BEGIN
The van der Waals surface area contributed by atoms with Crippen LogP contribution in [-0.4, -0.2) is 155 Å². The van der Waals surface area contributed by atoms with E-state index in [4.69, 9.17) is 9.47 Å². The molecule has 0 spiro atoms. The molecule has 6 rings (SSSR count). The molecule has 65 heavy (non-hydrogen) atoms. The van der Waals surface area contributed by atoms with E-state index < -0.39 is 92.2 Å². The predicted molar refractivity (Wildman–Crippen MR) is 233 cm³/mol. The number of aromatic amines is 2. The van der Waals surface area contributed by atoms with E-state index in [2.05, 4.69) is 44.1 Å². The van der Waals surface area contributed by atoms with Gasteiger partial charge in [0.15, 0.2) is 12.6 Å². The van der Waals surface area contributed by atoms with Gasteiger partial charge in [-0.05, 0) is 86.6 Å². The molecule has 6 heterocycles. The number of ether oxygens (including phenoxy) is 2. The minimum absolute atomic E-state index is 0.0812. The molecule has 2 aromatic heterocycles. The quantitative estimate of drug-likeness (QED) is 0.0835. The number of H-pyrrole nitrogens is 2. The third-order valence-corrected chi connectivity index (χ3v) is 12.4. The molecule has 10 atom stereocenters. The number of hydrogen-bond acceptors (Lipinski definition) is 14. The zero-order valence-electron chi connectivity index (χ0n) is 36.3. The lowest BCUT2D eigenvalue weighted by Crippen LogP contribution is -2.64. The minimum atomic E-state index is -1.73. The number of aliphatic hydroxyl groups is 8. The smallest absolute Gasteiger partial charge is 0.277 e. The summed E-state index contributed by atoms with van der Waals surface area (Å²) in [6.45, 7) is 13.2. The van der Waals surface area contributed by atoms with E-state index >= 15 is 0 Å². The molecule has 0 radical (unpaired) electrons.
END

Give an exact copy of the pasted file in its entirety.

The van der Waals surface area contributed by atoms with Crippen LogP contribution in [-0.4, -0.2) is 155 Å². The van der Waals surface area contributed by atoms with E-state index in [4.69, 9.17) is 9.47 Å². The molecule has 0 spiro atoms. The molecule has 6 rings (SSSR count). The molecule has 65 heavy (non-hydrogen) atoms. The van der Waals surface area contributed by atoms with E-state index < -0.39 is 92.2 Å². The predicted molar refractivity (Wildman–Crippen MR) is 233 cm³/mol. The number of aromatic amines is 2. The van der Waals surface area contributed by atoms with E-state index in [2.05, 4.69) is 44.1 Å². The van der Waals surface area contributed by atoms with Gasteiger partial charge in [0.15, 0.2) is 12.6 Å². The van der Waals surface area contributed by atoms with Gasteiger partial charge in [-0.05, 0) is 86.6 Å². The molecule has 6 heterocycles. The number of ether oxygens (including phenoxy) is 2. The minimum absolute atomic E-state index is 0.0812. The molecule has 2 aromatic heterocycles. The quantitative estimate of drug-likeness (QED) is 0.0835. The number of H-pyrrole nitrogens is 2. The third-order valence-corrected chi connectivity index (χ3v) is 12.4. The molecule has 10 atom stereocenters. The number of hydrogen-bond acceptors (Lipinski definition) is 14. The zero-order valence-electron chi connectivity index (χ0n) is 36.3. The lowest BCUT2D eigenvalue weighted by Crippen LogP contribution is -2.64. The minimum atomic E-state index is -1.73. The number of aliphatic hydroxyl groups is 8. The smallest absolute Gasteiger partial charge is 0.277 e. The summed E-state index contributed by atoms with van der Waals surface area (Å²) in [6.45, 7) is 13.2. The van der Waals surface area contributed by atoms with E-state index >= 15 is 0 Å². The molecule has 0 radical (unpaired) electrons.